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La Jollans plead for more trash-pick up at Scripps Park

Following La Jolla Shores’ success at getting the City of San Diego to increase its trash pick-up services in the tourist-laden part of town, Scripps Park-users are seeking the same treatment. Lamenting the overflowing dumpsters at the restroom facility at La Jolla Cove, residents have been working with the City to increase trash pick-up at the busy, bustling park.

The refuse is stored in corralled dumpsters.

In an e-mail to the City and the La Jolla Light, Judy Adams Halter, who is also spearheading the project to demolish the restroom facility and construct a new one, wrote: “Scripps Park has trash pick-up only four days a week. This a public health issue that needs to be addressed. Scripps Park and La Jolla Cove easily experience 10 million visitors a year. We need to have daily pick- up — and on holiday weekends, possibly two times a day.” She told the Light she has seen rats in the area as a result of the excessive trash.

“The City has an opportunity to solve a real, current problem, right now,” she said. “The fact that this occurs at Scripps Park is kind of crazy. It’s a beautiful landmark and to not have it taken care of feels disrespectful. It’s a gift to our citizens and our City, and it provides a lot of revenue and tourism dollars ... the lack of care seems shortsighted.

“There are a lot of people who take pride in this park.”

Not the least of whom is Adams Halter, who has been behind the new restroom facility project since 2014. The new “pavilion,” as it will be known, will have a larger space for dumpsters to be stored, but Adams Halter said she continues to be “concerned about the garbage (being) picked up on a timely basis.”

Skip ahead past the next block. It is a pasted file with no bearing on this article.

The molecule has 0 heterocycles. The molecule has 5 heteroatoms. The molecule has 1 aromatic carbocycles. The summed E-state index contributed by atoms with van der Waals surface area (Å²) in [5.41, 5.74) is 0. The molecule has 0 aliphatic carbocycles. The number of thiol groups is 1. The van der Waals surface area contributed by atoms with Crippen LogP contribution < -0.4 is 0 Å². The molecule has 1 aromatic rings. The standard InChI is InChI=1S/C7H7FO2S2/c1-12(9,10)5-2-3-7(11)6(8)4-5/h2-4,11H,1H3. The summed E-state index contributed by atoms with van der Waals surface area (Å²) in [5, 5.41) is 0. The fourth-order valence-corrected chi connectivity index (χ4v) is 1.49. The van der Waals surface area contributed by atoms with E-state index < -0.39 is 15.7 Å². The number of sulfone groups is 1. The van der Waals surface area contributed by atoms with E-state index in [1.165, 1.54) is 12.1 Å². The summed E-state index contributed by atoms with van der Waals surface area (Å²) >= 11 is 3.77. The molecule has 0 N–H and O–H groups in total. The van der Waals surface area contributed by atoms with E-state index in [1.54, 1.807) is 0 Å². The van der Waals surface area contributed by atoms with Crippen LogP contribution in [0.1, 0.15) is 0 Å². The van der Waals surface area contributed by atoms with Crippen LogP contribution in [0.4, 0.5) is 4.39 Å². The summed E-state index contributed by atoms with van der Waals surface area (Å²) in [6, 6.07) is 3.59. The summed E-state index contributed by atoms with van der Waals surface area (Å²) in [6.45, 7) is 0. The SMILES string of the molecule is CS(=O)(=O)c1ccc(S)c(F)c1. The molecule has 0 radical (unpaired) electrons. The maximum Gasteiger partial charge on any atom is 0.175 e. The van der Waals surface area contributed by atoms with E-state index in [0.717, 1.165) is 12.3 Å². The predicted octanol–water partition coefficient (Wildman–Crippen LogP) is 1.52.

She added that once the pavilion opens in 2020: “We will need to ensure different mechanisms and funding to allow for more garbage pick-ups to avoid scenarios like this.”

In the meantime, Adams Halter said she reached out to the offices of District 1 City Council Member Barbara Bry and the departments of Park & Recreation and Environmental Services, and the response was that the dumpsters are emptied four days a week by 9 a.m.

Vincent Paniagua, Shoreline Parks Grounds Maintenance Manager, wrote to Adams Halter: “We are working with Environmental Services and the contractor to resolve this issue of trash dumpsters being emptied. … Environmental Services has been documenting all of our complaints with pictures of all our shoreline park areas picked up late or not at all.

“It is a huge issue for us, as well.”

Although her efforts started in late July, Adams Halter said her spirits were boosted when she saw the similar scenario being resolved in La Jolla Shores. In mid-July, members of the La Jolla Shores Association expressed concern over trash cans overflowing along busy Avenida de la Playa on a regular basis.

By the end of July, City staff added more trash cans to the area, replaced some of the well-used ones, and increased trash pick-up to twice a day, every day, during peak times.

However, a key difference in these two situations is that the receptacles in La Jolla Shores are City-managed trash cans and the receptacles in Scripps Park are trash cans and dumpsters, the latter of which the City contracted Republic Waste Services to empty.

Inquiries into whether there were possibilities to increase pick-up frequency, were not answered by the Light’s press deadline.

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